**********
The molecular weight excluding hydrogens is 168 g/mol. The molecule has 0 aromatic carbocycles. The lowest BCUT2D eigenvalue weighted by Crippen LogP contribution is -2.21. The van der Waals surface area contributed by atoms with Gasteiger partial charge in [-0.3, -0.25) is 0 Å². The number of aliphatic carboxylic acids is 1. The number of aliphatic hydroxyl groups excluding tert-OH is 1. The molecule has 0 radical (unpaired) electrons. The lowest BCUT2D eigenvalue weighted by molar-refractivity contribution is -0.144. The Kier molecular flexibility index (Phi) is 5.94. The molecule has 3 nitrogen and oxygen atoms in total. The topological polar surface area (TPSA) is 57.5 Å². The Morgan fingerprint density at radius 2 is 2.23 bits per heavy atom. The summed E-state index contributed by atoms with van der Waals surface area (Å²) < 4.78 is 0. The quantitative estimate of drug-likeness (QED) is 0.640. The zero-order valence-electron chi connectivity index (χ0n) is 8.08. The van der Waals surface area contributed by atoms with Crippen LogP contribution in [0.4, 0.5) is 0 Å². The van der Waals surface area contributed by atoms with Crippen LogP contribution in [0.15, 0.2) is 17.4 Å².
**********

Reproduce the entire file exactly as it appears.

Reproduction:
The molecular weight excluding hydrogens is 168 g/mol. The molecule has 0 aromatic carbocycles. The lowest BCUT2D eigenvalue weighted by Crippen LogP contribution is -2.21. The van der Waals surface area contributed by atoms with Gasteiger partial charge in [-0.3, -0.25) is 0 Å². The number of aliphatic carboxylic acids is 1. The number of aliphatic hydroxyl groups excluding tert-OH is 1. The molecule has 0 radical (unpaired) electrons. The lowest BCUT2D eigenvalue weighted by molar-refractivity contribution is -0.144. The Kier molecular flexibility index (Phi) is 5.94. The molecule has 3 nitrogen and oxygen atoms in total. The topological polar surface area (TPSA) is 57.5 Å². The Morgan fingerprint density at radius 2 is 2.23 bits per heavy atom. The summed E-state index contributed by atoms with van der Waals surface area (Å²) < 4.78 is 0. The quantitative estimate of drug-likeness (QED) is 0.640. The zero-order valence-electron chi connectivity index (χ0n) is 8.08. The van der Waals surface area contributed by atoms with Crippen LogP contribution in [0.4, 0.5) is 0 Å². The van der Waals surface area contributed by atoms with Crippen LogP contribution in [0.15, 0.2) is 17.4 Å².